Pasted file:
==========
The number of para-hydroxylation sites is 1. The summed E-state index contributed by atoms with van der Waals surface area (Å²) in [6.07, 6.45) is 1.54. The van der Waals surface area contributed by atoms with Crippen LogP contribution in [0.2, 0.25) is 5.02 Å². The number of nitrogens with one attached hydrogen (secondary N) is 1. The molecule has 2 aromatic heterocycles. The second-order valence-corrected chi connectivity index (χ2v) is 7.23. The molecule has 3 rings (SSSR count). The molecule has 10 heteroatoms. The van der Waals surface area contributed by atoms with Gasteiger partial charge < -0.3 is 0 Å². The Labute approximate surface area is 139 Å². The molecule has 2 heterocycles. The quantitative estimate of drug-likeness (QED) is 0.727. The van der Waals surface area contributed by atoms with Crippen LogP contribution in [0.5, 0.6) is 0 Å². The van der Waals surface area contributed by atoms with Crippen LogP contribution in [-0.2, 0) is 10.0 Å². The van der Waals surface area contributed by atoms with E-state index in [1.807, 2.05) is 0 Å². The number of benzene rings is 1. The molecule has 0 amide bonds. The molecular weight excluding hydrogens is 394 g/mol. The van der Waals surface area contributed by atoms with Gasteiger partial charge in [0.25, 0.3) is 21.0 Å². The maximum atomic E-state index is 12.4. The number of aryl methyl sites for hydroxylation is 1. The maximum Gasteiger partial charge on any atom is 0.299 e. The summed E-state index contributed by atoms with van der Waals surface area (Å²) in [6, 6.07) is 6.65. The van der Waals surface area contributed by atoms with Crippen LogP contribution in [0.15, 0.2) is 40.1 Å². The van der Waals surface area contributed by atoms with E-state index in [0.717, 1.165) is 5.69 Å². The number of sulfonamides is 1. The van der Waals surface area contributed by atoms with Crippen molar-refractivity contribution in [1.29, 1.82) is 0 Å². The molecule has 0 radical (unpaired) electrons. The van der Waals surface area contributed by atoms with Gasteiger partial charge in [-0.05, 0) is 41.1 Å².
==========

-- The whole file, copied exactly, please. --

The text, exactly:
The number of para-hydroxylation sites is 1. The summed E-state index contributed by atoms with van der Waals surface area (Å²) in [6.07, 6.45) is 1.54. The van der Waals surface area contributed by atoms with Crippen LogP contribution in [0.2, 0.25) is 5.02 Å². The number of nitrogens with one attached hydrogen (secondary N) is 1. The molecule has 2 aromatic heterocycles. The second-order valence-corrected chi connectivity index (χ2v) is 7.23. The molecule has 3 rings (SSSR count). The molecule has 10 heteroatoms. The van der Waals surface area contributed by atoms with Gasteiger partial charge < -0.3 is 0 Å². The Labute approximate surface area is 139 Å². The molecule has 2 heterocycles. The quantitative estimate of drug-likeness (QED) is 0.727. The van der Waals surface area contributed by atoms with Crippen LogP contribution in [0.5, 0.6) is 0 Å². The van der Waals surface area contributed by atoms with Crippen LogP contribution in [-0.2, 0) is 10.0 Å². The van der Waals surface area contributed by atoms with E-state index in [1.807, 2.05) is 0 Å². The number of benzene rings is 1. The molecule has 0 amide bonds. The molecular weight excluding hydrogens is 394 g/mol. The van der Waals surface area contributed by atoms with Gasteiger partial charge in [0.25, 0.3) is 21.0 Å². The maximum atomic E-state index is 12.4. The number of aryl methyl sites for hydroxylation is 1. The maximum Gasteiger partial charge on any atom is 0.299 e. The summed E-state index contributed by atoms with van der Waals surface area (Å²) in [6, 6.07) is 6.65. The van der Waals surface area contributed by atoms with Crippen LogP contribution in [0.15, 0.2) is 40.1 Å². The van der Waals surface area contributed by atoms with E-state index in [0.717, 1.165) is 5.69 Å². The number of sulfonamides is 1. The van der Waals surface area contributed by atoms with Crippen molar-refractivity contribution in [1.29, 1.82) is 0 Å². The molecule has 0 radical (unpaired) electrons. The van der Waals surface area contributed by atoms with Gasteiger partial charge in [-0.05, 0) is 41.1 Å².